The embodiment of shame
Sniedze Sofija Kāle, Art Historian
Dārta Hofmane. Uncomfortable
09.08.–02.09.2011. Cultural platform Nabaklab
The cultural platform Nabaklab was the venue for the first solo exhibition Neērti [‘Uncomfortable’] by Dārta Hofmane (born 1986). Up till now the artist has taken part in several group exhibitions and has been working in graphic design.

Hofmane graduated from the Latvian Art Academy in 2010 with a bachelor’s degree in Graphic Art. She is now continuing her studies for a master’s. Thanks to the Erasmus student exchange programme, the previous academic year 2010/2011 was spent at the Hochschule für Bildende Künste Hamburg. The experience she gained there encouraged her to turn to book design, and her use of a creative approach resulted in a story-linking book and a calendar for cheating time. The appealing children’s book Aizrocis un aunu koks. Aunu koks un Aizrocis was created together with her three year old son Aksels; it is designed to be looked at and read from both ends of the book until the two stories meet in the middle. To alleviate the ruthless flow of time, Hofmane created an original calendar for the year 2011, where the page of each following month is longer than the previous one and the days are counted from the bottom to the top, thus “the sensation of the dwindling away of the days is mitigated”, in the words of the artist.
Dārta Hofmane. Neērti ['Uncomfortable']. Charcoal on wood. 2011
To be precise it should also be mentioned that Dārta Hofmane has undergone professional development abroad previously – in 2007, when she took part in the photopolymer master workshop of Lars Goran Malmquist in Sweden.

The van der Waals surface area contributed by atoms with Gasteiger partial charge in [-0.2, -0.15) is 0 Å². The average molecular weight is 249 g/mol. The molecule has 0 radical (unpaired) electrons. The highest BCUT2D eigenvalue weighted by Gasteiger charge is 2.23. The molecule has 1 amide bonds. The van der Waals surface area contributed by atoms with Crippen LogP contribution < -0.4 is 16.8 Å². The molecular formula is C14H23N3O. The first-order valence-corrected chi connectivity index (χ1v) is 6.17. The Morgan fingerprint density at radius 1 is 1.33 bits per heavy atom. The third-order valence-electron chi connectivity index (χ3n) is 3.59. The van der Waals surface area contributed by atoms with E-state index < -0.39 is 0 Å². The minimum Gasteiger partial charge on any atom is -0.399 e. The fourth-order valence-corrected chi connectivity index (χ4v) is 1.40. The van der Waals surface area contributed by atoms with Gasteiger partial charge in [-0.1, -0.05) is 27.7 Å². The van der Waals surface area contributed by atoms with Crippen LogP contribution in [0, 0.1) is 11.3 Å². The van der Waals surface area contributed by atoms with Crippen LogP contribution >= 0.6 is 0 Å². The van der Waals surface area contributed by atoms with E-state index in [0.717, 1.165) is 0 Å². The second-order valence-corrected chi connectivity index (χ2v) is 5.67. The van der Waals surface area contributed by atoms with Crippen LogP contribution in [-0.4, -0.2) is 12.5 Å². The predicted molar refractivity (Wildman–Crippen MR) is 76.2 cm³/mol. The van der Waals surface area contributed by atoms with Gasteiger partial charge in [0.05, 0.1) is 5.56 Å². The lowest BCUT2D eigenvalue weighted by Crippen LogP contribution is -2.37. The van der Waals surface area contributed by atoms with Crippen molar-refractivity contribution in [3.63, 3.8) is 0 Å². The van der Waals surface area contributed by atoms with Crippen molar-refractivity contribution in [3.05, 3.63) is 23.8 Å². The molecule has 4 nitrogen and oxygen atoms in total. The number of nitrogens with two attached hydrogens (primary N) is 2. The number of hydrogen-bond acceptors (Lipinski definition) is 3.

Working not only in book design, but also in two-dimensional graphic art, Hofmane experiments with various techniques and strategies of image creation. The graphic works for her bachelor’s degree work Pirmsnomods [‘Before Wakefulness’] were drawn shortly before waking up, when the body was already up, but the spirit was still wafting in the tunnels of unconsciousness.

In her first solo exhibition the young graphic artist continues with the project Neērti, which she had already started in Hamburg. Attempting to run away from the seemingly inevitable, the artist wanted to create works not about herself, but rather about other people. Several of her acquaintances and friends were asked to contribute those past memories which still make them feel embarrassed and uncomfortable. Given that “shared sorrow is half a sorrow”, a considerable number of people responded. Hofmane used their reminiscences as creative impulses for her work, as if illustrating as yet unwritten pages of each acquaintance’s life story.

The cultural platform Nabaklab has hosted several personal and group exhibitions, but this one seems to be the only one which has been able to fit in so perfectly with the intensively inhabited premises. The rooms which are intended for nightlife do not see any sunlight, and even when the artificial lighting is switched on, visibility is dim, as if trying to cast a veil on perception. The walls of the cellar, saturated with water, now and then push off the artworks attached, but not always is there someone present to notice and prevent it from happening. These are exactly the kinds of conditions, I imagine, where my feelings of discomfort and shame live. Having crept into a cellar they are glad that I pretend to not see them, waiting for a chance to sneak out and take me by surprise.